Teasing Out Fact From Hype In The War On Fructose

The nitty-gritty on sugar

Sugar Concentration

Brix is the scale used to determine the sugar content in fruits, vegetables, juices, wines, soft drinks, and honey. One gram of sucrose in 100 grams of solution is equal to one degree Brix. It's similar to a few other units of measurement, including the Plato scale, which uses a similar method to determine the density of beer wort.Wikimedia Commons

If you're feeling confused about sugar, join the club.

Nutrition professionals continue to say that processed, or added, sugar--as distinct from the sugars consumed while eating whole fruits and vegetables--should be a small part of a person's regular diet. But beyond that, the choices start to pile up: Is “regular” sugar worse for you than agave nectar? Is high fructose corn syrup a health demon, and concentrated fruit juice natural and good? Which of these make us fatter than the others? Or is a calorie a calorie, no matter its source?

A recent feature article in The Atlantic takes on this sweet, sweet controversy. In "Being Happy With Sugar," Atlantic senior editor James Hamblin, MD, digs into the Gordian tangle of popular media, the food industry, and health science around the sugar called fructose.

It begins with the influential doctors of daytime and cable television--Gupta, Oz, and Weil—who for years lauded agave nectar as a healthier alternative to both granulated sugar and the high fructose corn syrup used in many bottled drinks, because it tends not to cause quick “spikes” in blood sugar that can leave a person feeling tired or hungry.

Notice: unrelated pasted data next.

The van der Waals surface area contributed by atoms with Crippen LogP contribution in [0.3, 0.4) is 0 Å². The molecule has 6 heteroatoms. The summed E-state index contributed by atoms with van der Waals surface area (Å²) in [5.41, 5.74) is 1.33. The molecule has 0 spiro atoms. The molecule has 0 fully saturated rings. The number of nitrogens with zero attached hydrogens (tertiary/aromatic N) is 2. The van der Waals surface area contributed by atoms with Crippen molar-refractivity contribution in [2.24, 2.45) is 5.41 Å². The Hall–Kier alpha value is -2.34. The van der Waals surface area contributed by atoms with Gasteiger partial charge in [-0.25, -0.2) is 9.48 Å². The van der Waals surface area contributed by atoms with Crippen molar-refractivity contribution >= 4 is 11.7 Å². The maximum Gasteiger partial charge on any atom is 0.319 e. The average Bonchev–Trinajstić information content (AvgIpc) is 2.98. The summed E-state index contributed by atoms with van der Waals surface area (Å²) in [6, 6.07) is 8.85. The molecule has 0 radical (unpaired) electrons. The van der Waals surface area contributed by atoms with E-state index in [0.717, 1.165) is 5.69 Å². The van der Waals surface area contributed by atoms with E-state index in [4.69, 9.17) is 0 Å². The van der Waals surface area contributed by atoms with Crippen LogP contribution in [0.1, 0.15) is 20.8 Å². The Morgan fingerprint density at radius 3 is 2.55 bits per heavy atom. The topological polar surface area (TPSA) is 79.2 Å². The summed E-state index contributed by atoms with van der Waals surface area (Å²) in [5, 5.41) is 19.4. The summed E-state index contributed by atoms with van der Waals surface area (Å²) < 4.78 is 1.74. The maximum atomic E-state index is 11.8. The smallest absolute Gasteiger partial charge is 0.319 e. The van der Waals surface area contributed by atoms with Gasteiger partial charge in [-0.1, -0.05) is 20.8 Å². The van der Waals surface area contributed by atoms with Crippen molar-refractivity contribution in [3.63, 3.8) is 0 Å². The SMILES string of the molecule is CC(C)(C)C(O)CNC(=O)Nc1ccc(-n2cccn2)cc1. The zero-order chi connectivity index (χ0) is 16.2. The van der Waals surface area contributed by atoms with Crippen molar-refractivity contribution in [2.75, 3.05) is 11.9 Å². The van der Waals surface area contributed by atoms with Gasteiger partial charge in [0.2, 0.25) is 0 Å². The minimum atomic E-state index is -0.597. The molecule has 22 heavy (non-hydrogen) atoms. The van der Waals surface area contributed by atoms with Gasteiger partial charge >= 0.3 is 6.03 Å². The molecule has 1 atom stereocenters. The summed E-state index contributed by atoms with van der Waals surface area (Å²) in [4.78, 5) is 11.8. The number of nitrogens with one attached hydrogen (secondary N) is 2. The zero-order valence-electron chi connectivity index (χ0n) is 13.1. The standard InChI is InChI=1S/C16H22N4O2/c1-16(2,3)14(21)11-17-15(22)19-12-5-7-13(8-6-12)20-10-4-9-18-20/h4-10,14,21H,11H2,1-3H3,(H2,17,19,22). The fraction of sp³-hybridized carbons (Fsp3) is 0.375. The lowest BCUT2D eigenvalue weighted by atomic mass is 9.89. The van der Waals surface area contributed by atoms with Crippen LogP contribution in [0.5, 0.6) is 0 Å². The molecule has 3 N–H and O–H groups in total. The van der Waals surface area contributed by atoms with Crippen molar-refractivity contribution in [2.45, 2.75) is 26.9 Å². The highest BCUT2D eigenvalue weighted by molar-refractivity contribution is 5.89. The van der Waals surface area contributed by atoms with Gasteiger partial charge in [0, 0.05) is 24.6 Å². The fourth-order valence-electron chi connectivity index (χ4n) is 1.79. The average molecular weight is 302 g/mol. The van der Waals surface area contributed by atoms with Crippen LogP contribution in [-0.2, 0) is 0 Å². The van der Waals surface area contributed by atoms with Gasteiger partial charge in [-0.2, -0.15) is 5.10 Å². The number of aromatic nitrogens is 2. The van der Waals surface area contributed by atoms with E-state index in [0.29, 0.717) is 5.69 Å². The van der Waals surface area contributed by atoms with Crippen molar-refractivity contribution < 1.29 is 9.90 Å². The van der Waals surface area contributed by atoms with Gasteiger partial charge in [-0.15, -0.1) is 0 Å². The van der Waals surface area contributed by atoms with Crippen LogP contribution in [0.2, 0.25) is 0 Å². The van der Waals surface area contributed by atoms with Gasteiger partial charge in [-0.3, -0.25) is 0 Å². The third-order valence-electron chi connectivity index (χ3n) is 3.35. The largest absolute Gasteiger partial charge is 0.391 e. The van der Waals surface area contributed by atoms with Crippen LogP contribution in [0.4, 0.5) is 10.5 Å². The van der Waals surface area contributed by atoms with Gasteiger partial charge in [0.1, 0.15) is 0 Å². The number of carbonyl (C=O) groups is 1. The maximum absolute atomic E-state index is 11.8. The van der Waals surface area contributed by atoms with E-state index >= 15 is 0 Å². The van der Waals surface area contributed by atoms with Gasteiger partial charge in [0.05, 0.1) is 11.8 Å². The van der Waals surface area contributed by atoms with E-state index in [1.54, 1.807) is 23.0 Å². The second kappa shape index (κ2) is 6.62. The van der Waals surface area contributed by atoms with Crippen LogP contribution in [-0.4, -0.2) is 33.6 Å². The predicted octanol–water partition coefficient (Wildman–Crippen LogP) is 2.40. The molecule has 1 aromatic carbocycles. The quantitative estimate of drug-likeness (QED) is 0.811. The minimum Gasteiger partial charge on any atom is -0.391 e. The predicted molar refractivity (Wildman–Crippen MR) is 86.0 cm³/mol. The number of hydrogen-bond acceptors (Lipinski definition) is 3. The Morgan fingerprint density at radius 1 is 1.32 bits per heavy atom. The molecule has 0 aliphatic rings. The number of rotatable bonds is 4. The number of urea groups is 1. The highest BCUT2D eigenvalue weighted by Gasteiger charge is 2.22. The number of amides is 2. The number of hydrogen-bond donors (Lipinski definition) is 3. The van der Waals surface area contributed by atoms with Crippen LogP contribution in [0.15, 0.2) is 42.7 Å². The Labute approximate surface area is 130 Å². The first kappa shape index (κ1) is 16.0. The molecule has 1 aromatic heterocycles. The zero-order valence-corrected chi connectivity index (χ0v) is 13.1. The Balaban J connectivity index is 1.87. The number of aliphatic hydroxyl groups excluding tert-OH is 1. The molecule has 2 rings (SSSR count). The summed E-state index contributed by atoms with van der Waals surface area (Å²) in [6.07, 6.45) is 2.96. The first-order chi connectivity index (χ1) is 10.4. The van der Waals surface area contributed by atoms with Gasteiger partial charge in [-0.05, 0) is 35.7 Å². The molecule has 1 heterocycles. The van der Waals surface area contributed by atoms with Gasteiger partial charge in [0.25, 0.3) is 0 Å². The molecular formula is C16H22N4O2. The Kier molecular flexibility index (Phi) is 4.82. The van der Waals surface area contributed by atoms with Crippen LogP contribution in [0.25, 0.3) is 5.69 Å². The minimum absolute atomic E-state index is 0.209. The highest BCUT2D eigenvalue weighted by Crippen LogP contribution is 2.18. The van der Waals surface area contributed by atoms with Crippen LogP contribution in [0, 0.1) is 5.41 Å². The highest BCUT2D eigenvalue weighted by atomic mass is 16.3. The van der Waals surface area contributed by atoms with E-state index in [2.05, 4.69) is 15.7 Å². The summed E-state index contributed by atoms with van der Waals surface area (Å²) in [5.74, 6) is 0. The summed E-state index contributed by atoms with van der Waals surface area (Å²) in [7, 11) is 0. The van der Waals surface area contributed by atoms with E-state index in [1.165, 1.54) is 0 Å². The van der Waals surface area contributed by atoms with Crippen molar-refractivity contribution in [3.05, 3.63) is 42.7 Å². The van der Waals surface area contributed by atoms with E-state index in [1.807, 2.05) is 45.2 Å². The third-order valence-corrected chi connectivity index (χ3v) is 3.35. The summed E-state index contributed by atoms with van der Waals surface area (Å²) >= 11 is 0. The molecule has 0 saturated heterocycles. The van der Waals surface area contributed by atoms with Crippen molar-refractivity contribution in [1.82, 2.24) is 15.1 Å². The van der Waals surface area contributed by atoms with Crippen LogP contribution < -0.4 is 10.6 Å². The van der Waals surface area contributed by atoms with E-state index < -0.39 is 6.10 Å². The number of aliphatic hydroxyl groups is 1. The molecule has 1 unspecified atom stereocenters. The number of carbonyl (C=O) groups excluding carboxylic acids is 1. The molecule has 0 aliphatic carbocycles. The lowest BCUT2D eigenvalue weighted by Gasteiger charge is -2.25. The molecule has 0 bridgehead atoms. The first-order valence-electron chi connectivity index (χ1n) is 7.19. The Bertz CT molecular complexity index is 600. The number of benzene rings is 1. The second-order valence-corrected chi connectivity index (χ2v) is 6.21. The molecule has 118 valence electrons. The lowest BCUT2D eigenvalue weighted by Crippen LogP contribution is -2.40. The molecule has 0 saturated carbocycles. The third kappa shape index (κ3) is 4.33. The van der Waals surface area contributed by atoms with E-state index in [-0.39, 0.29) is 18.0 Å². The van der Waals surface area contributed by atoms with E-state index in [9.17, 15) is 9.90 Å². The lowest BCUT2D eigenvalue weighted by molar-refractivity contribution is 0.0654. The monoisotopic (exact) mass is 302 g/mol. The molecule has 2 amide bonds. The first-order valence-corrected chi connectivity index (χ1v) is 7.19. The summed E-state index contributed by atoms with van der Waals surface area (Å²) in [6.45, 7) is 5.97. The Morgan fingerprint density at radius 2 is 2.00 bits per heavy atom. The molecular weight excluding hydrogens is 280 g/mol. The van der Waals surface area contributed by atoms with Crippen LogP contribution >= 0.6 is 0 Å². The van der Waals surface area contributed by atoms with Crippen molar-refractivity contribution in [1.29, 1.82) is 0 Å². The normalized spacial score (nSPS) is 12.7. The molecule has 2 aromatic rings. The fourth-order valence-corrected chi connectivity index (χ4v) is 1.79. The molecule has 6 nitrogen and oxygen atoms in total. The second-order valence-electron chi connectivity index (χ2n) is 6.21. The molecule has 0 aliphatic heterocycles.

But then along came Dr. Robert Lustig and his viral video hit “Sugar: The Bitter Truth.” Viewed over 4.76 million times on YouTube since 2009, Lustig's essential message is that what matters more than the simple presence of some or other sugar in one's food is that sugar's constituent parts. How much is fructose (bad, toxic, stay away) compared to other forms of sugar, usually glucose or sucrose? Lustig's castigation of fructose is based on a growing body of studies showing that both animal and human subjects who consume enormous quantities of fructose can suffer negative health effects including more bad cholesterol in the blood, higher risk of heart attacks, and buildup of fat in the liver (which can contribute to diabetes in humans).

Agave is 90 percent fructose to 10 percent glucose, which is why it fell out of grace with the TV doctors. So out with the agave and in with...what? "Skepticism about the safety of processed food lends an air of nobility to the anti-HFCS crowd, and gives a health halo to “natural” sugars," writes Hamblin, but there are many signs that functionally, they are equally noxious in many of the same ways if they're too much of a person's daily diet.

Hamblin's article is well worth the read both to suss out what it is about sugars that can hurt our health, and why panic might not be the most helpful reaction. For a food that's so ubiquitous in modern life, there is still a lot we still have to learn about what it does to us.